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Friday the 13th

August 9, 2010

Next Friday is August 13th. It will be the only time in 2010 that the 13th falls on Friday. The next occurrence will be in May 2011.

Why do some folks expect Friday the 13th to bring bad luck? The day combines two old superstitions, the fear of the number 13 and the fear of Fridays. 

According to David Emery, who analyzes urban legends, the phobia of the number 13 may have come from the Hindus, who believed it was unlucky for 13 people to gather in one place.

A similar superstition has been attributed to the ancient Vikings. Twelve gods were invited to a banquet at Valhalla. The god of mischief, left off the guest list, crashed the party, bringing the total number of attendees to 13. A murder occurred at the table. The Norse concluded that having 13 people at a dinner party is bad luck. This developed into the legend that if 13 people sit down to a meal together, all will die within the year.  

Christians believe that 13 people were seated at the Last Supper. Judas, the traitor, was the last to arrive, the first to leave, and the first to die.

The Egyptians at the time of the pharaohs considered the number13 unlucky. They believed life unfolded in 12 stages followed by stage 13, death.  In Tarot, the Death Card bears the number 13.

My father-in-law, Mr. Jack, who traveled frequently, refused to stay in a room on the 13th floor of a hotel.  Many hotels and office buildings skip 13 when numbering floors. Most airlines avoid 13 when designating aisles. Many cities do not have a 13th Street or a 13th Avenue. In Formula One racing, no car carries the number 13.

Mothers, be careful how you name your children! The infamous serial killers Jack the Ripper, Charles Manson, Jeffrey Dahmer, and Theodore Bundy, all have 13 letters in their names.

Triskaidekaphobia is the fear of the number 13, a malady that affects many of people.  In an episode of the television series “Friends,” Ross believed that triskaidekaphobia was a fear of Triscuits, the Nabisco snack cracker.

There is a long-standing tradition that Friday is a day of bad luck. The name Friday was derived from Freya, the Norse goddess of love worshipped on the sixth day. Her sacred animal was a cat. In the Middle Ages she was considered a witch. Friday was known as the Witches’ Sabbath. 

Because Jesus was crucified on a Friday, the Church began blaming Friday for just about every terrible thing that happened: Eve offering Adam the apple in the Garden of Eden; the Great Flood; the destruction of the Temple of Solomon; and the massacre of the innocents by Herod.

Some people never begin a new project or embark on a trip on a Friday, fearing they will be doomed from the start.

Sailors are particularly superstitious, often refusing to ship out on a Friday. In order to quell the superstition, the British Navy commissioned a ship in the 1800s called H.M.S. Friday. They laid her keel on a Friday, selected the crew on a Friday, launched the ship on a Friday, and selected Captain James Friday as the ship’s commander. On a bright Friday morning, the ship set off on its maiden voyage. It was never heard from again!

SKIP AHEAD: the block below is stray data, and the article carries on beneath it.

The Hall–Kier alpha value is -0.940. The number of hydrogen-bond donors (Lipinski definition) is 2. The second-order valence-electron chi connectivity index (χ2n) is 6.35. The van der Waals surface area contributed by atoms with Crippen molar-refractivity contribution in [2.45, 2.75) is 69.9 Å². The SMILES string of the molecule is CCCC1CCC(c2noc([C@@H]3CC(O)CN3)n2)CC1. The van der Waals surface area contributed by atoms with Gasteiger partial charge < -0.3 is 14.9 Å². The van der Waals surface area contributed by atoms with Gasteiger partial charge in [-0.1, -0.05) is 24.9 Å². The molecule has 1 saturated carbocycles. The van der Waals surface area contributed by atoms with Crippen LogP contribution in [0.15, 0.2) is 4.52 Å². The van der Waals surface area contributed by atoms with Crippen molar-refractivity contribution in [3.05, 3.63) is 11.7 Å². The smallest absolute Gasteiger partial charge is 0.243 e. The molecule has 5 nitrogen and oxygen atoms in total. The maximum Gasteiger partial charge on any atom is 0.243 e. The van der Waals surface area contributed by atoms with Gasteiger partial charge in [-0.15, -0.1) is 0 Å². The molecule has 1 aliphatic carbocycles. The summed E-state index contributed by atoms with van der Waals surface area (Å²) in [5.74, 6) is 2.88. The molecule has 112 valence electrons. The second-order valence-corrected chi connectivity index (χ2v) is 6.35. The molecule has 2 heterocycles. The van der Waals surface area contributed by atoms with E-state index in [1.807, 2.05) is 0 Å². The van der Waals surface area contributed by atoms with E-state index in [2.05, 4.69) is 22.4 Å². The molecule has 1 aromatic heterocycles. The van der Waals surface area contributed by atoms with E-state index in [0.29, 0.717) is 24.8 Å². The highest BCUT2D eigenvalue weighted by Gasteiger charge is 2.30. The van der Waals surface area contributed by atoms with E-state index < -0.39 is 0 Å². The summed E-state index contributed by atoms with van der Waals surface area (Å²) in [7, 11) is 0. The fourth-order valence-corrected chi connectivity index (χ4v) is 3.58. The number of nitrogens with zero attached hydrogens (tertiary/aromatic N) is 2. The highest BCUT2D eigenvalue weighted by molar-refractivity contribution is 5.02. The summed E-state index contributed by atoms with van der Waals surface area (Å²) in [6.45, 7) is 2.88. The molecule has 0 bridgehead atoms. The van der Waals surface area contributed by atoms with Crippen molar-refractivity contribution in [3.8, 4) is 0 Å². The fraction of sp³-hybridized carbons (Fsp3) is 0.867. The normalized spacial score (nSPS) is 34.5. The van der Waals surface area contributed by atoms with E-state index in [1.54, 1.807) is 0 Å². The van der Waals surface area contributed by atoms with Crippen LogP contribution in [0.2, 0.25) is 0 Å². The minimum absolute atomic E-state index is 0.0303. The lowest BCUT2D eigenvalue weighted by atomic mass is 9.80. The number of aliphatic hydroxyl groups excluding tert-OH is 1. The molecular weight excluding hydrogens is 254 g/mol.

There are other superstitions about Friday. Never change your bed sheets on Friday because it will bring bad dreams. If you cut your nails on Friday, you will have misfortune.

In Rome, Friday was execution day. In Britain, Friday was the conventional day for public executions. 13 steps lead up to the hangman’s noose.

Both Friday and the number 13 have foreboding reputations. The conjunction of the two, Friday the 13th, portends added misfortune. It may be the most widespread superstition in the United States. Some people won’t go to work or eat in restaurants on Friday the 13th. Few would think of setting a wedding on the date.

According to Dr. Donald Dossey, a psychotherapist specializing in the treatment of phobias, the fear of Friday the 13th affects 21 million Americans. Eight percent of the population will have a tough day on Friday!

The Knights Templar, a legendary order of warrior monks, had grown so powerful by the 1300s; it was perceived as a political threat. On Friday, October 13, 1307, officers of King Philip IV of France carried out mass arrests in a dawn raid that left several thousand Templars in chains, charged with heresy. Hundreds of Templars suffered excruciating tortures. Many died by burning at the stake.

The superstitions about Friday the 13th have more to do with personal experience than history. If we believe the day is unlucky, evidence isn’t hard to come by. If you have an automobile accident, lose your wallet, or spill your coffee on Friday, you might be tempted to blame it on the day. Look for bad luck on Friday the 13th, and you’ll probably find it.

You might decide to spend Friday the 13th in the safety of your own home with doors locked, shutters closed, and fingers crossed.

Who knows? You might break a mirror, walk under a ladder, spill salt, or spy a black cat crossing your path.

Want another option?

We might exclaim with the Psalmist. “This is the day the Lord has made; let us rejoice and be glad in it!”

 Kirk H. Neely
© August 2010

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